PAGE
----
Pugs are small, charming little dogs which belong to the utility group. An exceptionally old breed of oriental origin, the Pug has long been bred as a companion and its happy, sociable and playful temperament demonstrates this. Initially prized by the aristocracy as companions, Pugs are now found around the world and make good family pets. Pugs are exceptionally good with children and other pets and enjoy having constant company. This means they can be prone to suffering from separation anxiety.
Pugs are not especially active which means they can adapt well to busy urban lifestyles. Although sufficient exercise is important to ensure they do not become overweight. The Pug requires minimal grooming and regular brushing at home is sufficient. It is a brachycephalic breed with a shortened face, which means they can be prone to overheating and having breathing difficulties. The breed also suffers from other health problems that should be tested for.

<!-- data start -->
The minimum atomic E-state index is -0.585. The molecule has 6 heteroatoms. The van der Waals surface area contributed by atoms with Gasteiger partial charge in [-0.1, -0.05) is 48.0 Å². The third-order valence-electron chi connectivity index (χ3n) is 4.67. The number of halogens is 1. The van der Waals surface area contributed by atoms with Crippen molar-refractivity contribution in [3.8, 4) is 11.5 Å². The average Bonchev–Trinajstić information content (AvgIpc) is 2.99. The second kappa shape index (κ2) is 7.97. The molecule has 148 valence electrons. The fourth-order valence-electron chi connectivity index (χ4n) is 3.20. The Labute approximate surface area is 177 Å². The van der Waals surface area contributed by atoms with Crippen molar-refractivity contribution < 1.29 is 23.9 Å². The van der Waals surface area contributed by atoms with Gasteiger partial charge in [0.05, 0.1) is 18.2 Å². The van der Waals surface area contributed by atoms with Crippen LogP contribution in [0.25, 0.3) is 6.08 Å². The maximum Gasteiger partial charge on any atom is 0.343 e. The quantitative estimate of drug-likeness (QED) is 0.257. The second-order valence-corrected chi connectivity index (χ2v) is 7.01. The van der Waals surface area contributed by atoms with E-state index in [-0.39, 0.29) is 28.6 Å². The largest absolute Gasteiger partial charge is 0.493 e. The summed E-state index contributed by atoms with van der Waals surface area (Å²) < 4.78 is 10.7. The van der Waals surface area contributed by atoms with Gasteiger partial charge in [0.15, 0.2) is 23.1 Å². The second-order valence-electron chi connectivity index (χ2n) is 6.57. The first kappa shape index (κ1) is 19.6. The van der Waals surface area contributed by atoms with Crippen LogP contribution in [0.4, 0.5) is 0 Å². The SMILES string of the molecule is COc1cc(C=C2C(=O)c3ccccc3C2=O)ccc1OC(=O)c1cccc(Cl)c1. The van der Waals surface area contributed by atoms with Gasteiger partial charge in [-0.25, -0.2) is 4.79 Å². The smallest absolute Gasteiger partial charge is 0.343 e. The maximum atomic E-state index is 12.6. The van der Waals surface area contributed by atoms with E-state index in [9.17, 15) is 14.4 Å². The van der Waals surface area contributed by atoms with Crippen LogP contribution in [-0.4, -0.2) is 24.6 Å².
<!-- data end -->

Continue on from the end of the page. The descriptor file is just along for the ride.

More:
About & History
There is some uncertainty regarding the exact origin of the Pug but it is generally agreed to be of Oriental origin. The breed has been around from approximately 400 B.C and was first found in China where they were bred as highly valued companion dogs for the Chinese aristocracy. The Pug then spread further afield to different parts of Asia and was first brought to Europe by traders working for the Dutch East India Company around the 1500’s where it went on to become a prized breed in the Netherlands and was the official dog of the House of Orange. The Pug was first seen in England as William III brought one with him from the Netherlands when he came to take up the throne in 1688.
The Pug gradually spread around Europe and gained popularity with the aristocracy in other countries, such as Spain and Italy, where the little charismatic dogs were treated as prized possessions. They are seen in numerous paintings and engravings from this period, although these depictions show a dog with a different physique with longer legs and noses than the Pug of today. These early ancestors of the modern Pug first seen in Europe were all fawn in colour, but later on around the late 1800’s some black specimens were imported and other colours started to become common.